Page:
TitleLoyalty in the Central Middle Ages, II: Loyalties in Conflict
Date/TimeTuesday 5 July 2022: 16.30-18.00
SponsorHaskins Society / Battle Conference on Anglo-Norman Studies
OrganiserChris Lewis, Institute of Historical Research, University of London
Moderator/ChairCharlie Rozier, School of History, University of East Anglia
Paper 805-a Conflicts of Loyalty in 11th- and 12th-Century Britain
(Language: English)
Hannah Boston, School of Humanities & Heritage, University of Lincoln
Index Terms: Mentalities; Military History; Politics and Diplomacy; Social History
Paper 805-b Temporary Loyalty?: Crusading Co-Operation in the Conquest of Lisbon, 1147
(Language: English)
Lucas Villegas-Aristizábal, Bader International Study Centre, Queen's University, Ontario
Index Terms: Crusades; Mentalities; Military History; Social History
Paper 805-c William Marshal's Conflicting Loyalties to the Realm, Family, and Followers
(Language: English)
Matthew Bennett, School of History & Archaeology, University of Winchester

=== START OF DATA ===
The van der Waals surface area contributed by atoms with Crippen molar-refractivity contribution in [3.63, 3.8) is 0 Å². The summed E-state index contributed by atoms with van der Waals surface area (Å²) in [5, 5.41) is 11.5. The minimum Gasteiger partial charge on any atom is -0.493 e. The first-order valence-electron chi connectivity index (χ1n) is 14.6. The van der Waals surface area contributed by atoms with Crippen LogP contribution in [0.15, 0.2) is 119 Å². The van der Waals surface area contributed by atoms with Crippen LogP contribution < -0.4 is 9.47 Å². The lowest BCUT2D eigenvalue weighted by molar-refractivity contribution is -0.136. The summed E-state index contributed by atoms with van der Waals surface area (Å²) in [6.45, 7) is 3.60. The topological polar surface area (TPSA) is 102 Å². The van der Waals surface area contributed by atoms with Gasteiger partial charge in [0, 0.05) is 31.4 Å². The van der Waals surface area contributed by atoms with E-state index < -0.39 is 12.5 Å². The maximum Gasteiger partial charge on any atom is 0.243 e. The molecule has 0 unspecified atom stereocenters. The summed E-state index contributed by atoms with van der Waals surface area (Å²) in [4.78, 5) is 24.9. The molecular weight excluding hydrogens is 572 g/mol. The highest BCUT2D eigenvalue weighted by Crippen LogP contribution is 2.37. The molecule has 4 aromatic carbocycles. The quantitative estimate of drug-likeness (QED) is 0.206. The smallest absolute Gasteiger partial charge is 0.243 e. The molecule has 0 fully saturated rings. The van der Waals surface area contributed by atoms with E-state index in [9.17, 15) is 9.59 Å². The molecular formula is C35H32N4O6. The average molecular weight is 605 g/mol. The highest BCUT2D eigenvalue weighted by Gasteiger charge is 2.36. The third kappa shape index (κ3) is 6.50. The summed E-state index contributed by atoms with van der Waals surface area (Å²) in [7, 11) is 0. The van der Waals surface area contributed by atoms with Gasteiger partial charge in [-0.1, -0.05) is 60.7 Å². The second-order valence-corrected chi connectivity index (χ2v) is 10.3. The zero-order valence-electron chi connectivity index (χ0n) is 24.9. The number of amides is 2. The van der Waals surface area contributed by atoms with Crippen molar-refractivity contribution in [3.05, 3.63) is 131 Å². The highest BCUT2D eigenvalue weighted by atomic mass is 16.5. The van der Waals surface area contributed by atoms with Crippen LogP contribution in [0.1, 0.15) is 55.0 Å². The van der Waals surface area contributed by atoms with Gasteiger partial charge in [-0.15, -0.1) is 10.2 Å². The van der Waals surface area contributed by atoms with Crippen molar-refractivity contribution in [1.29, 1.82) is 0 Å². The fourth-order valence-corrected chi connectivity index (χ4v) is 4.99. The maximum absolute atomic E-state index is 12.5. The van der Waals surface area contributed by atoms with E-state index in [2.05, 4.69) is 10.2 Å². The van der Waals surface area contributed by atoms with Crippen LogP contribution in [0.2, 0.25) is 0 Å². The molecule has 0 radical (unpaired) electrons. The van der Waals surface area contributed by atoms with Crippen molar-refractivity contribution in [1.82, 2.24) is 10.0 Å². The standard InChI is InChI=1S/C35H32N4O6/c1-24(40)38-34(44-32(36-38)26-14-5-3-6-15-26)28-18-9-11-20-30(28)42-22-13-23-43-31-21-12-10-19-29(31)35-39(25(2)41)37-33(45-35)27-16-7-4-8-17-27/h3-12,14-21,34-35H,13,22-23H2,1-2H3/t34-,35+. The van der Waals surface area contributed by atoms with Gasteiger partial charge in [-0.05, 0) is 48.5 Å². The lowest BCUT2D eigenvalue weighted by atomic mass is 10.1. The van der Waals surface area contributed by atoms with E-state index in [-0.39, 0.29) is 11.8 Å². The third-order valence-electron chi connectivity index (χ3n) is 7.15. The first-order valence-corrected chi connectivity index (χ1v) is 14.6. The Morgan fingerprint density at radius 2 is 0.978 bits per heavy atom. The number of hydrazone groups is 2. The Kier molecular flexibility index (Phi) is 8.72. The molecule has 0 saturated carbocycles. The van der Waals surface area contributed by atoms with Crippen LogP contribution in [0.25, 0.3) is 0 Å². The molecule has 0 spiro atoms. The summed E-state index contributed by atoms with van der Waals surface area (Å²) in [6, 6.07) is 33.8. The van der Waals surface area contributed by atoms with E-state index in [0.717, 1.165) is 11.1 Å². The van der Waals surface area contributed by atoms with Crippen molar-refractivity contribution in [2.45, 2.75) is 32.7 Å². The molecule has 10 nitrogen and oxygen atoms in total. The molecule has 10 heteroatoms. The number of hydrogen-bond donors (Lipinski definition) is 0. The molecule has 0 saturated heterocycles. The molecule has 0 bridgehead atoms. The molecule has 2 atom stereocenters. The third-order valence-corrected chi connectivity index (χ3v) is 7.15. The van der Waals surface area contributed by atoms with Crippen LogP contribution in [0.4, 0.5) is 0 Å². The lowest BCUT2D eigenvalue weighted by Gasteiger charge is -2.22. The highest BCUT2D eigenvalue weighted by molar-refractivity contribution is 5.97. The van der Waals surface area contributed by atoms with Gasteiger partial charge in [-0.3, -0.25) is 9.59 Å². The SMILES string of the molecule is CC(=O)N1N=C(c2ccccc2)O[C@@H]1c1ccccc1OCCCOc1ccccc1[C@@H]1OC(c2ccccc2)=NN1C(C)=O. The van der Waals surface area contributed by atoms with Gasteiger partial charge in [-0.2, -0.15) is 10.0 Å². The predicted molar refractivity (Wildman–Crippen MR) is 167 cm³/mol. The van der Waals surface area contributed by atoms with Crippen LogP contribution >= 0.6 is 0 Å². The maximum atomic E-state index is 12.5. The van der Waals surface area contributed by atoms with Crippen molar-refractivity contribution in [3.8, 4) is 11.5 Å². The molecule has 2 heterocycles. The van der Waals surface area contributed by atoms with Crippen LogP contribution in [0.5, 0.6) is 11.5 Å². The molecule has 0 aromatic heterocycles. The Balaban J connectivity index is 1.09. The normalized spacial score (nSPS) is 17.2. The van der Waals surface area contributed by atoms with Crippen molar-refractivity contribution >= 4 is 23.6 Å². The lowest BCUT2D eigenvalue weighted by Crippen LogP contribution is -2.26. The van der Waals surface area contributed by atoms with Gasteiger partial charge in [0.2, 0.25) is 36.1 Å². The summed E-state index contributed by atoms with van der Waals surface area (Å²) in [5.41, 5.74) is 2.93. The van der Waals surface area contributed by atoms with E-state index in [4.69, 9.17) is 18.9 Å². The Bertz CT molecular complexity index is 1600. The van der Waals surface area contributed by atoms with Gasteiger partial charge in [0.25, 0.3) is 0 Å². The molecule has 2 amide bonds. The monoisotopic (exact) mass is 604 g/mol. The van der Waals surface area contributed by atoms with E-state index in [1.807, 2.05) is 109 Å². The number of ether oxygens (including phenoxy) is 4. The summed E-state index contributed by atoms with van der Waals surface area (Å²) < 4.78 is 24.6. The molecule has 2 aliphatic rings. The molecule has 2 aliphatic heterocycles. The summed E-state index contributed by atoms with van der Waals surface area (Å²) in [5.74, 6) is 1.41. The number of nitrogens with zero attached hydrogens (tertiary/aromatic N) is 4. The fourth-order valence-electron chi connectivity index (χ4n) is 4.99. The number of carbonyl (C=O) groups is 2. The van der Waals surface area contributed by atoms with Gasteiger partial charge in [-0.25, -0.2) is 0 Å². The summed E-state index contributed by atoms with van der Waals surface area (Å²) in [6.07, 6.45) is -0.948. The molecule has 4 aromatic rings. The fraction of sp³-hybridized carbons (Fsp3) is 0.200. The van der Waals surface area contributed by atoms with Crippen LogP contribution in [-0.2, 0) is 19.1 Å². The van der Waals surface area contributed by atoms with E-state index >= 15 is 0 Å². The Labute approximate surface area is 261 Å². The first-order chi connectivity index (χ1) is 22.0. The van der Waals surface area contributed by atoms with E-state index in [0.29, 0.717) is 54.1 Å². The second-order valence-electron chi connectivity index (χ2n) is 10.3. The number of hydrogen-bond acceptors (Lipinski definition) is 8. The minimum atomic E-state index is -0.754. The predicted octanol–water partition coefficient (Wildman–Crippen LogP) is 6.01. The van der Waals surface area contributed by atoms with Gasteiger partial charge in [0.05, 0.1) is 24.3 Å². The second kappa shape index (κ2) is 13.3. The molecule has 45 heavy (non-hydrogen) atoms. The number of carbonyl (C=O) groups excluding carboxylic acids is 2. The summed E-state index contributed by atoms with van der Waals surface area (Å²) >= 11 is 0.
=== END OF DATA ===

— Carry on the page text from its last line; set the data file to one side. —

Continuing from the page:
Index Terms: Mentalities; Politics and Diplomacy; Social History
AbstractTwo sessions seek to establish the utility of taking a broad definition of loyalty in the Central Middle Ages. Loyalty covers more than the bonds of men and lords, and subjects and rulers. It can be seen as working up, down, and across social ranks and can encompass group loyalties as well as other forms of dyadic loyalty. Medieval people had loyalties to social groups and kindreds as well as to individuals, and to places and institutions as well as to people, living and dead. The round table will focus on the languages of loyalty, in the words used in Latin and the vernacular to convey feelings and acts of loyalty, and in the discourses of loyalty.